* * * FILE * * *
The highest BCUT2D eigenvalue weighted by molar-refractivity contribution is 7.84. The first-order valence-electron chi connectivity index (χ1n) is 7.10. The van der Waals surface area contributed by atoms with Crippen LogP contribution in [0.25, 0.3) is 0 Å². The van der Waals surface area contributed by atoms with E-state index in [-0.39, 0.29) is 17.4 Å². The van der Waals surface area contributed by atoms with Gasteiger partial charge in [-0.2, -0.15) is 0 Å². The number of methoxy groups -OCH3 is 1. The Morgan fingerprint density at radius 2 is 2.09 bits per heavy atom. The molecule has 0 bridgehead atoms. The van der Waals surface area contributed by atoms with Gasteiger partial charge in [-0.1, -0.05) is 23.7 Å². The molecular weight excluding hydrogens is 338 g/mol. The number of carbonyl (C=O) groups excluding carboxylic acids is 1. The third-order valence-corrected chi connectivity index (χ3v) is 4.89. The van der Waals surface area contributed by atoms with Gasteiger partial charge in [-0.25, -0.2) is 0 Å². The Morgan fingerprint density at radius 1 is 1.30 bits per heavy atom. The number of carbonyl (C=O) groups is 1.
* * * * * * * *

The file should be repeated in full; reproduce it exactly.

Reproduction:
The highest BCUT2D eigenvalue weighted by molar-refractivity contribution is 7.84. The first-order valence-electron chi connectivity index (χ1n) is 7.10. The van der Waals surface area contributed by atoms with Crippen LogP contribution in [0.25, 0.3) is 0 Å². The van der Waals surface area contributed by atoms with E-state index in [-0.39, 0.29) is 17.4 Å². The van der Waals surface area contributed by atoms with Gasteiger partial charge in [-0.2, -0.15) is 0 Å². The number of methoxy groups -OCH3 is 1. The Morgan fingerprint density at radius 2 is 2.09 bits per heavy atom. The molecule has 0 bridgehead atoms. The van der Waals surface area contributed by atoms with Gasteiger partial charge in [-0.1, -0.05) is 23.7 Å². The molecular weight excluding hydrogens is 338 g/mol. The number of carbonyl (C=O) groups excluding carboxylic acids is 1. The third-order valence-corrected chi connectivity index (χ3v) is 4.89. The van der Waals surface area contributed by atoms with Gasteiger partial charge in [-0.25, -0.2) is 0 Å². The Morgan fingerprint density at radius 1 is 1.30 bits per heavy atom. The number of carbonyl (C=O) groups is 1.